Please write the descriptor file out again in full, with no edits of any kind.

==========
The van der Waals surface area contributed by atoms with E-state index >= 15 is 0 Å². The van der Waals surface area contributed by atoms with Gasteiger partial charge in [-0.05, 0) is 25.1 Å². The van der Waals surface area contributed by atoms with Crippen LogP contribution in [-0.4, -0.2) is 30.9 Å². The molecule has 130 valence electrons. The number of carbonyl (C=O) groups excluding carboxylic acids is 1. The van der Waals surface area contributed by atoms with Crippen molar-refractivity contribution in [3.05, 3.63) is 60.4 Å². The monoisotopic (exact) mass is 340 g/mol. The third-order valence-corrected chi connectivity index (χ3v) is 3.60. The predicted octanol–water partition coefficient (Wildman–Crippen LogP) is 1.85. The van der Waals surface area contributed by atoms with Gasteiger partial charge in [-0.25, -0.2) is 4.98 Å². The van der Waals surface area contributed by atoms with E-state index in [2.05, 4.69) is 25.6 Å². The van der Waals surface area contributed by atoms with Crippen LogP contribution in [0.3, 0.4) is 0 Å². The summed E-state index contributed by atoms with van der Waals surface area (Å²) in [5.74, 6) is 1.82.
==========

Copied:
The van der Waals surface area contributed by atoms with E-state index >= 15 is 0 Å². The van der Waals surface area contributed by atoms with Gasteiger partial charge in [-0.05, 0) is 25.1 Å². The van der Waals surface area contributed by atoms with Crippen LogP contribution in [-0.4, -0.2) is 30.9 Å². The molecule has 130 valence electrons. The number of carbonyl (C=O) groups excluding carboxylic acids is 1. The van der Waals surface area contributed by atoms with Crippen molar-refractivity contribution in [3.05, 3.63) is 60.4 Å². The monoisotopic (exact) mass is 340 g/mol. The third-order valence-corrected chi connectivity index (χ3v) is 3.60. The predicted octanol–water partition coefficient (Wildman–Crippen LogP) is 1.85. The van der Waals surface area contributed by atoms with Gasteiger partial charge in [-0.25, -0.2) is 4.98 Å². The van der Waals surface area contributed by atoms with E-state index in [2.05, 4.69) is 25.6 Å². The van der Waals surface area contributed by atoms with Crippen LogP contribution in [0.3, 0.4) is 0 Å². The summed E-state index contributed by atoms with van der Waals surface area (Å²) in [5.74, 6) is 1.82.